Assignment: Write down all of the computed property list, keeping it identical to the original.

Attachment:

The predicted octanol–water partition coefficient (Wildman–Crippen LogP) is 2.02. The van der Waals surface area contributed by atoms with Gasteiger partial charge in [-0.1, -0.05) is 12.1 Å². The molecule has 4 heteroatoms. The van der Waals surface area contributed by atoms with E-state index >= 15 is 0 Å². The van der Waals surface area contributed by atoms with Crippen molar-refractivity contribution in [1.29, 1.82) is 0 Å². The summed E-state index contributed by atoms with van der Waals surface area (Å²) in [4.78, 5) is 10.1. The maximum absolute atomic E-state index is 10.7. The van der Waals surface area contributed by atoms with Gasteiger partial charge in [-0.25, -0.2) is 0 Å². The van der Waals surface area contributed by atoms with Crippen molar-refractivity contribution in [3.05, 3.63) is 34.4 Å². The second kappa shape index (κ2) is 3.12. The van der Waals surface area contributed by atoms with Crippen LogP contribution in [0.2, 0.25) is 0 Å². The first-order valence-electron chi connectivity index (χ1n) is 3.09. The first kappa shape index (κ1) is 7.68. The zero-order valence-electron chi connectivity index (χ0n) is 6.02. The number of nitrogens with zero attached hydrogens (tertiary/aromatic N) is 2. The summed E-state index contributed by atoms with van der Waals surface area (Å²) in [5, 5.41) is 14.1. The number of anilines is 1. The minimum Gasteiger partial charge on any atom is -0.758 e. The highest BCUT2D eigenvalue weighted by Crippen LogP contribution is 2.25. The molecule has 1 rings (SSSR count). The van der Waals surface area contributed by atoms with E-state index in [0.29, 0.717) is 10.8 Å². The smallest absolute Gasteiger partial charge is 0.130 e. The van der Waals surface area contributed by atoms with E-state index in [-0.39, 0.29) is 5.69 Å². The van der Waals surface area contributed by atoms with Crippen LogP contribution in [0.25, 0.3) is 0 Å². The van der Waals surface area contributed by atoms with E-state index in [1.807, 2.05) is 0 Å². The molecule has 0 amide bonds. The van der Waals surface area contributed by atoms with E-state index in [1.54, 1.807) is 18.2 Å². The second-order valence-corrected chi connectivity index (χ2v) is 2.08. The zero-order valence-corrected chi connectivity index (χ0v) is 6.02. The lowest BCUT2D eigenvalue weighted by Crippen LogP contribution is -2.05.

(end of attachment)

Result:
The predicted octanol–water partition coefficient (Wildman–Crippen LogP) is 2.02. The van der Waals surface area contributed by atoms with Gasteiger partial charge in [-0.1, -0.05) is 12.1 Å². The molecule has 4 heteroatoms. The van der Waals surface area contributed by atoms with E-state index >= 15 is 0 Å². The van der Waals surface area contributed by atoms with Crippen molar-refractivity contribution in [1.29, 1.82) is 0 Å². The summed E-state index contributed by atoms with van der Waals surface area (Å²) in [4.78, 5) is 10.1. The maximum absolute atomic E-state index is 10.7. The van der Waals surface area contributed by atoms with Gasteiger partial charge in [-0.25, -0.2) is 0 Å². The van der Waals surface area contributed by atoms with Crippen molar-refractivity contribution in [3.05, 3.63) is 34.4 Å². The second kappa shape index (κ2) is 3.12. The van der Waals surface area contributed by atoms with Crippen LogP contribution in [0.2, 0.25) is 0 Å². The first-order valence-electron chi connectivity index (χ1n) is 3.09. The first kappa shape index (κ1) is 7.68. The zero-order valence-electron chi connectivity index (χ0n) is 6.02. The number of nitrogens with zero attached hydrogens (tertiary/aromatic N) is 2. The summed E-state index contributed by atoms with van der Waals surface area (Å²) in [5, 5.41) is 14.1. The number of anilines is 1. The minimum Gasteiger partial charge on any atom is -0.758 e. The highest BCUT2D eigenvalue weighted by Crippen LogP contribution is 2.25. The molecule has 1 rings (SSSR count). The van der Waals surface area contributed by atoms with E-state index in [0.29, 0.717) is 10.8 Å². The smallest absolute Gasteiger partial charge is 0.130 e. The van der Waals surface area contributed by atoms with E-state index in [-0.39, 0.29) is 5.69 Å². The van der Waals surface area contributed by atoms with Crippen LogP contribution in [0.25, 0.3) is 0 Å². The van der Waals surface area contributed by atoms with E-state index in [1.807, 2.05) is 0 Å². The molecule has 0 amide bonds. The van der Waals surface area contributed by atoms with E-state index in [1.54, 1.807) is 18.2 Å². The second-order valence-corrected chi connectivity index (χ2v) is 2.08. The zero-order valence-corrected chi connectivity index (χ0v) is 6.02. The lowest BCUT2D eigenvalue weighted by Crippen LogP contribution is -2.05.